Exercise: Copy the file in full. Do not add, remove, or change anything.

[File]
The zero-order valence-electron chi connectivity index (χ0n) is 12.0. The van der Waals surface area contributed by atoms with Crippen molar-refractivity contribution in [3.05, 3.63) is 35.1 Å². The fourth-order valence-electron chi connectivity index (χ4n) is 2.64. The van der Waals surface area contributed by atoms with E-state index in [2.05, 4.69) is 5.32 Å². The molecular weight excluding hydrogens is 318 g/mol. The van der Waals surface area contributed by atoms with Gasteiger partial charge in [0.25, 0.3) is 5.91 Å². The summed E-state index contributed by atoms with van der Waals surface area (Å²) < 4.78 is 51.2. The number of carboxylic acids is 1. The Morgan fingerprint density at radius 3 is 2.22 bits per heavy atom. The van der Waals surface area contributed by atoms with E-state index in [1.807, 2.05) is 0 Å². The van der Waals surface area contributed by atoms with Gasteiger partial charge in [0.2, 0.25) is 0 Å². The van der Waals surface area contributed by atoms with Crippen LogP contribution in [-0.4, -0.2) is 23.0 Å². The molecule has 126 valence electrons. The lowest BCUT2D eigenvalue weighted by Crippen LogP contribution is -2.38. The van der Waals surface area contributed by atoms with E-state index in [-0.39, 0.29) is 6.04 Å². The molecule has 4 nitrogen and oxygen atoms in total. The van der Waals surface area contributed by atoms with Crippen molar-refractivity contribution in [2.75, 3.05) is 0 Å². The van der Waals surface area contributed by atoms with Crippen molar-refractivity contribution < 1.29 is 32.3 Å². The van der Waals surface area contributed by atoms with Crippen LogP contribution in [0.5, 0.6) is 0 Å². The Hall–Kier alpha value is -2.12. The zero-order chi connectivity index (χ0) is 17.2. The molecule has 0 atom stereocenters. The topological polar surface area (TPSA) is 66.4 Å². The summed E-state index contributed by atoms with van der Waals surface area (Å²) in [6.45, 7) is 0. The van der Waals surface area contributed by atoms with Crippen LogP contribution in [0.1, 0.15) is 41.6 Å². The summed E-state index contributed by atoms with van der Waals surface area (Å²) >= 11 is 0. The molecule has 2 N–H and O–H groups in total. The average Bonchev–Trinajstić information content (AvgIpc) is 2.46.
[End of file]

The zero-order valence-electron chi connectivity index (χ0n) is 12.0. The van der Waals surface area contributed by atoms with Crippen molar-refractivity contribution in [3.05, 3.63) is 35.1 Å². The fourth-order valence-electron chi connectivity index (χ4n) is 2.64. The van der Waals surface area contributed by atoms with E-state index in [2.05, 4.69) is 5.32 Å². The molecular weight excluding hydrogens is 318 g/mol. The van der Waals surface area contributed by atoms with Gasteiger partial charge in [0.25, 0.3) is 5.91 Å². The summed E-state index contributed by atoms with van der Waals surface area (Å²) < 4.78 is 51.2. The number of carboxylic acids is 1. The Morgan fingerprint density at radius 3 is 2.22 bits per heavy atom. The van der Waals surface area contributed by atoms with E-state index in [1.807, 2.05) is 0 Å². The van der Waals surface area contributed by atoms with Gasteiger partial charge in [0.2, 0.25) is 0 Å². The van der Waals surface area contributed by atoms with Crippen LogP contribution in [-0.4, -0.2) is 23.0 Å². The molecule has 126 valence electrons. The lowest BCUT2D eigenvalue weighted by Crippen LogP contribution is -2.38. The van der Waals surface area contributed by atoms with E-state index in [-0.39, 0.29) is 6.04 Å². The molecule has 4 nitrogen and oxygen atoms in total. The van der Waals surface area contributed by atoms with Crippen molar-refractivity contribution in [2.75, 3.05) is 0 Å². The van der Waals surface area contributed by atoms with Crippen molar-refractivity contribution < 1.29 is 32.3 Å². The van der Waals surface area contributed by atoms with Crippen LogP contribution in [0.5, 0.6) is 0 Å². The Hall–Kier alpha value is -2.12. The zero-order chi connectivity index (χ0) is 17.2. The molecule has 0 atom stereocenters. The topological polar surface area (TPSA) is 66.4 Å². The summed E-state index contributed by atoms with van der Waals surface area (Å²) in [6.45, 7) is 0. The van der Waals surface area contributed by atoms with Crippen LogP contribution in [0.1, 0.15) is 41.6 Å². The summed E-state index contributed by atoms with van der Waals surface area (Å²) >= 11 is 0. The molecule has 2 N–H and O–H groups in total. The average Bonchev–Trinajstić information content (AvgIpc) is 2.46.